Try to be more careful in what you write. According to your definition in post 1, T(ax2 + bx + c) = <a + b, b + c>. T (or f as you originally used) is a map from polynomials of degree 2 to vectors in R2.

    One of the things you need to prove is that T(p1 + p2) = T(p1) + T(p2), where p1 and p2 are arbitrary polynomials of degree 2.

    When you write stuff like T(V1 + V2), it would appear that you don't understand how this transformation works.
     
    Last edited: Nov 30, 2015
  6. Dec 1, 2015 #5
    Yeah, I'm so confused with linear transformations, image, range, kernel, etc. and it's so hard to find something online that goes through the process step by step without being inundated with a whole bunch of new terms...
     
  7. Dec 1, 2015 #6

    Mark44

    Staff: Mentor

    Your textbook should have definitions of all of these terms.

    For this problem, though, image, range, and kernel are not relevant. The only term of those you listed that is relevant is "linear transformation."
     
  8. Dec 2, 2015 #7
    f: p2 to R2, f(ax2+bx+c) = (a+b, b+c)

    p1: ax2+bx+c
    p2: dx2+ex+g

    (p1+p2) = ((a+d)+(b+e)+(c+g))
    f(p1+p2) = (a+b+d+e, b+c+e+g)

    f(p1) = (a+b, b+c)
    f(p2) = (d+e, e+g)

    f(p1+p2) = f(p1) + f(p2)
    f(p1+p2) = (a+b+d+e, b+c+e+g) = (a+b, b+c) + (d+e, e+g)

    First condition met!

    replacing the term c with the letter j.

    f(jp1) = j(a+b, b+c)
    fj(p1) = j(ax2+bx+c)

    j(a+b, b+c) ≠ j(ax2+bx+c)

    Second condition not met, unless there is some other way to write the j(ax2+bx+c) polynomial which I'm unaware of.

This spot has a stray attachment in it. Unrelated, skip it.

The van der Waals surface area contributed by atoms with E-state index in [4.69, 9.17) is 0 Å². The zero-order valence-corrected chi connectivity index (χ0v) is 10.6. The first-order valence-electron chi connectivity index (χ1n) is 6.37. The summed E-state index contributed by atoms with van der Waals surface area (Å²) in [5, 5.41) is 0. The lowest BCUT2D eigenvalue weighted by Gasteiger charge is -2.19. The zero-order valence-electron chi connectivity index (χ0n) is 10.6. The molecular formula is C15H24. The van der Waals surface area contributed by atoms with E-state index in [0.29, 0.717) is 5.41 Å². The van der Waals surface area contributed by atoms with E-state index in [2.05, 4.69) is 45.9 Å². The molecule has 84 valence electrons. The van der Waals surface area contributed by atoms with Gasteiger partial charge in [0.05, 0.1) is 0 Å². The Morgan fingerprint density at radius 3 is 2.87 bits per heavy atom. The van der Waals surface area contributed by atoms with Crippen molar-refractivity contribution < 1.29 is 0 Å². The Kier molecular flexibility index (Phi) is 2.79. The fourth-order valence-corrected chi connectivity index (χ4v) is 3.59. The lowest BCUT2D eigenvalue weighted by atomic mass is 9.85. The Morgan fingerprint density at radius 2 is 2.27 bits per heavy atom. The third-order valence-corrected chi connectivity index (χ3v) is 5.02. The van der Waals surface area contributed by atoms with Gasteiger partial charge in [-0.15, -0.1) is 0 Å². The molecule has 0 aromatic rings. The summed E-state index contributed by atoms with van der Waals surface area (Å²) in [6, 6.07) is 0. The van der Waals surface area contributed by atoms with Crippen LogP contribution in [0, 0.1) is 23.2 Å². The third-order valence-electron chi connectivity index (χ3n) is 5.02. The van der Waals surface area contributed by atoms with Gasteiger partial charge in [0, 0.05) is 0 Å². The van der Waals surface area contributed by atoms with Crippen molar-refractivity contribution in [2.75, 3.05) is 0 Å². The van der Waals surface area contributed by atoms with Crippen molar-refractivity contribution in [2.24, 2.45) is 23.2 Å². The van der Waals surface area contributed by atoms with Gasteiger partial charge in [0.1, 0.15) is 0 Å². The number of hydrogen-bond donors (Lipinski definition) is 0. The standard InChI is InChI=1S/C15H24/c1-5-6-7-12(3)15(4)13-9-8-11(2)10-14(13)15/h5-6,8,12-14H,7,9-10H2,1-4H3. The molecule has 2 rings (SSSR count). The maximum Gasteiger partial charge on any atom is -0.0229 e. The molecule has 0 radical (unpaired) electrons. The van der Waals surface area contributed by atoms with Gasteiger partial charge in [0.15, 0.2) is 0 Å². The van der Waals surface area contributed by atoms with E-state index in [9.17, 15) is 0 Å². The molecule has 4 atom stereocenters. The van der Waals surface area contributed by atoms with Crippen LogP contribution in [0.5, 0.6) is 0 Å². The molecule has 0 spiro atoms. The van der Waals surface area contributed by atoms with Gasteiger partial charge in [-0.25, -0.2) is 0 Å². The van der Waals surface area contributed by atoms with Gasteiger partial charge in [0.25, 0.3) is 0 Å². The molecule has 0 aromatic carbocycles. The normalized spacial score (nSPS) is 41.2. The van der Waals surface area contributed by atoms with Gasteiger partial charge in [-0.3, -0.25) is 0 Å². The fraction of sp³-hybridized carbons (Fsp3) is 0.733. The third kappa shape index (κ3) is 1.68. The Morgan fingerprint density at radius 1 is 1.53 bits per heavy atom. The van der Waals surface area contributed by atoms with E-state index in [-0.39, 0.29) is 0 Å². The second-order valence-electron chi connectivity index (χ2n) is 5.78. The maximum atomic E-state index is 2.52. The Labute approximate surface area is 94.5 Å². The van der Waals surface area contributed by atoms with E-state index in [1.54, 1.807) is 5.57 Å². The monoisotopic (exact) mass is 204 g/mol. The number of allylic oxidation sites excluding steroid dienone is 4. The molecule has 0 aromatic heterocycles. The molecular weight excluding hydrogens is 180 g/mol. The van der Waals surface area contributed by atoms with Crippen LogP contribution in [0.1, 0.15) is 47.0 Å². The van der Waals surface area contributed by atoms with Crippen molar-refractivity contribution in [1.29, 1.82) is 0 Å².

9. Dec 2, 2015 #8

    HallsofIvy

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    No, (p1+ p2)= (a+d)x2+ (b+ e)x+ (c+ g)

    "fj(p1)" makes no sense. It looks like you have a new function "fj" that you have not defined. If you mean "j times f(p1)" that would be jf(p1) or f(p1)j.

    It is difficult to understand what you are doing because your notation is so bad. What you have here is NOT that f(jp1) is not equal to jf(p1) but that jf(p1) is not equal to jp1- and that has nothing to do with f being a linear transformation.

    Given p1= ax2+ bx+ c then jp1= ajx2+ bjx+ cj and then f(jp1)= (aj+ bj, bj+ cj). Of course, jf(p1)= j(a+ b, b+ c)= (j(a+b),j(b+ c))= (aj+ bj, bj+ cj).[/sup][/sup]
     
    Last edited: Dec 2, 2015
  10. Dec 2, 2015 #9

    Mark44

    Staff: Mentor

    You're skipping steps again. p1 + p2 is the sum of the two polynomials, so that ( p1 + p2)(x) = (a + d)x2 + (b + e)x + (c + g)
    Don't write the above, since that's what you're trying to show. Calculate f(p1 + p2) and f(p1) + f(p2) separately. If these two expressions turn out to be equal, you will have established that f(p1+p2) = f(p1) + f(p2).